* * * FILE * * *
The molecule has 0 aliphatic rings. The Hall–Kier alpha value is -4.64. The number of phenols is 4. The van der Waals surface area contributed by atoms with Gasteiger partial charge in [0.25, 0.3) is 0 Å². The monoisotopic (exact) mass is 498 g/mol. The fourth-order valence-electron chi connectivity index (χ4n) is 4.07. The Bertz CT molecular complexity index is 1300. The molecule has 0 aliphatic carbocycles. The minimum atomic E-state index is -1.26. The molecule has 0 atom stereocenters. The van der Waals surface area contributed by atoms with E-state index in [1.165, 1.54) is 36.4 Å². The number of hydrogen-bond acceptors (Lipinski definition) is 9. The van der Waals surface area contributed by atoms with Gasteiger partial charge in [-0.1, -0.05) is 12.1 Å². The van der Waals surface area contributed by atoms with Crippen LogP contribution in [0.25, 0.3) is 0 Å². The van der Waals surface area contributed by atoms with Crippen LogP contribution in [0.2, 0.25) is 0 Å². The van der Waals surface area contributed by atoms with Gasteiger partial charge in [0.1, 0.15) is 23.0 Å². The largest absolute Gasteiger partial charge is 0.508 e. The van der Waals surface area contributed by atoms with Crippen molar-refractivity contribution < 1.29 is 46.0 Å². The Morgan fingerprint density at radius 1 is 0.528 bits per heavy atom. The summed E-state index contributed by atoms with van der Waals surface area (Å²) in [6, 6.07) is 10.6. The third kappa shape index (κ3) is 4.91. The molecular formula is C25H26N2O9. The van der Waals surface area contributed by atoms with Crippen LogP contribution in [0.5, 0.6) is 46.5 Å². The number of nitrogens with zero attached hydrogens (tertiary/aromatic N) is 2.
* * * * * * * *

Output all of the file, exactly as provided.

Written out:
The molecule has 0 aliphatic rings. The Hall–Kier alpha value is -4.64. The number of phenols is 4. The van der Waals surface area contributed by atoms with Gasteiger partial charge in [0.25, 0.3) is 0 Å². The monoisotopic (exact) mass is 498 g/mol. The fourth-order valence-electron chi connectivity index (χ4n) is 4.07. The Bertz CT molecular complexity index is 1300. The molecule has 0 aliphatic carbocycles. The minimum atomic E-state index is -1.26. The molecule has 0 atom stereocenters. The van der Waals surface area contributed by atoms with E-state index in [1.165, 1.54) is 36.4 Å². The number of hydrogen-bond acceptors (Lipinski definition) is 9. The van der Waals surface area contributed by atoms with Gasteiger partial charge in [-0.1, -0.05) is 12.1 Å². The van der Waals surface area contributed by atoms with Crippen LogP contribution in [0.25, 0.3) is 0 Å². The van der Waals surface area contributed by atoms with Crippen LogP contribution in [0.2, 0.25) is 0 Å². The van der Waals surface area contributed by atoms with Gasteiger partial charge in [0.1, 0.15) is 23.0 Å². The largest absolute Gasteiger partial charge is 0.508 e. The van der Waals surface area contributed by atoms with Crippen molar-refractivity contribution < 1.29 is 46.0 Å². The Morgan fingerprint density at radius 1 is 0.528 bits per heavy atom. The summed E-state index contributed by atoms with van der Waals surface area (Å²) in [6, 6.07) is 10.6. The third kappa shape index (κ3) is 4.91. The molecular formula is C25H26N2O9. The van der Waals surface area contributed by atoms with Crippen LogP contribution in [0.5, 0.6) is 46.5 Å². The number of nitrogens with zero attached hydrogens (tertiary/aromatic N) is 2.